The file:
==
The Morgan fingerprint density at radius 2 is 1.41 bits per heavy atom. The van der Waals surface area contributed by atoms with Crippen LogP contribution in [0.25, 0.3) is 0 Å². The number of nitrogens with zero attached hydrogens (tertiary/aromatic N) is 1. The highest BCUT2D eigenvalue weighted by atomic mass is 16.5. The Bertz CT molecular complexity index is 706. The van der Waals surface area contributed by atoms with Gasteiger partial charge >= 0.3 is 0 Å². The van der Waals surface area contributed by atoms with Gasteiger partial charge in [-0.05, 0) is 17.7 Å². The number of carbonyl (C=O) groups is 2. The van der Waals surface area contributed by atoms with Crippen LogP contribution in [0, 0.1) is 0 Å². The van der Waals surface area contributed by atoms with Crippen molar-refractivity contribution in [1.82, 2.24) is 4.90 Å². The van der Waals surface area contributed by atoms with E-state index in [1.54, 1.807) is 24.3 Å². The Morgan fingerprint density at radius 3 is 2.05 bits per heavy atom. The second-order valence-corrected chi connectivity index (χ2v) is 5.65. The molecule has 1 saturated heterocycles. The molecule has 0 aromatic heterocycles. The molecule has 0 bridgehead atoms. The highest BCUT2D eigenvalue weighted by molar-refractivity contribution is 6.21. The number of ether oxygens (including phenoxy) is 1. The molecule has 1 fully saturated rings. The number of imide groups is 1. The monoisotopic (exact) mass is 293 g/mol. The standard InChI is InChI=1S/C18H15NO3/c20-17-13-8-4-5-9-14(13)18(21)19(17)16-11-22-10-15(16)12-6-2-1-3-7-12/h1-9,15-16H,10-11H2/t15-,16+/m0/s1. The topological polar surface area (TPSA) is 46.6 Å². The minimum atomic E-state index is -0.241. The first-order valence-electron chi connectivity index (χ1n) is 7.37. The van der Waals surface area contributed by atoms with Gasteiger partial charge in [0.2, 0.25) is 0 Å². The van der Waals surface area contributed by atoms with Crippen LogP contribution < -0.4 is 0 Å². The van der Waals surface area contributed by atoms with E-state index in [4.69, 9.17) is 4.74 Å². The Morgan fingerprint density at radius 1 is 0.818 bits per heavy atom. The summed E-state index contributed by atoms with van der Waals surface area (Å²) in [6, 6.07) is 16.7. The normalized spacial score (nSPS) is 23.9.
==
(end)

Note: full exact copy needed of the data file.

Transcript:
The Morgan fingerprint density at radius 2 is 1.41 bits per heavy atom. The van der Waals surface area contributed by atoms with Crippen LogP contribution in [0.25, 0.3) is 0 Å². The number of nitrogens with zero attached hydrogens (tertiary/aromatic N) is 1. The highest BCUT2D eigenvalue weighted by atomic mass is 16.5. The Bertz CT molecular complexity index is 706. The van der Waals surface area contributed by atoms with Gasteiger partial charge >= 0.3 is 0 Å². The van der Waals surface area contributed by atoms with Gasteiger partial charge in [-0.05, 0) is 17.7 Å². The number of carbonyl (C=O) groups is 2. The van der Waals surface area contributed by atoms with Crippen LogP contribution in [0, 0.1) is 0 Å². The van der Waals surface area contributed by atoms with Crippen molar-refractivity contribution in [1.82, 2.24) is 4.90 Å². The van der Waals surface area contributed by atoms with E-state index in [1.54, 1.807) is 24.3 Å². The Morgan fingerprint density at radius 3 is 2.05 bits per heavy atom. The second-order valence-corrected chi connectivity index (χ2v) is 5.65. The molecule has 1 saturated heterocycles. The molecule has 0 aromatic heterocycles. The molecule has 0 bridgehead atoms. The highest BCUT2D eigenvalue weighted by molar-refractivity contribution is 6.21. The number of ether oxygens (including phenoxy) is 1. The molecule has 1 fully saturated rings. The number of imide groups is 1. The monoisotopic (exact) mass is 293 g/mol. The standard InChI is InChI=1S/C18H15NO3/c20-17-13-8-4-5-9-14(13)18(21)19(17)16-11-22-10-15(16)12-6-2-1-3-7-12/h1-9,15-16H,10-11H2/t15-,16+/m0/s1. The topological polar surface area (TPSA) is 46.6 Å². The minimum atomic E-state index is -0.241. The first-order valence-electron chi connectivity index (χ1n) is 7.37. The van der Waals surface area contributed by atoms with Gasteiger partial charge in [0.2, 0.25) is 0 Å². The van der Waals surface area contributed by atoms with Crippen LogP contribution < -0.4 is 0 Å². The van der Waals surface area contributed by atoms with E-state index in [4.69, 9.17) is 4.74 Å². The Morgan fingerprint density at radius 1 is 0.818 bits per heavy atom. The summed E-state index contributed by atoms with van der Waals surface area (Å²) in [6, 6.07) is 16.7. The normalized spacial score (nSPS) is 23.9.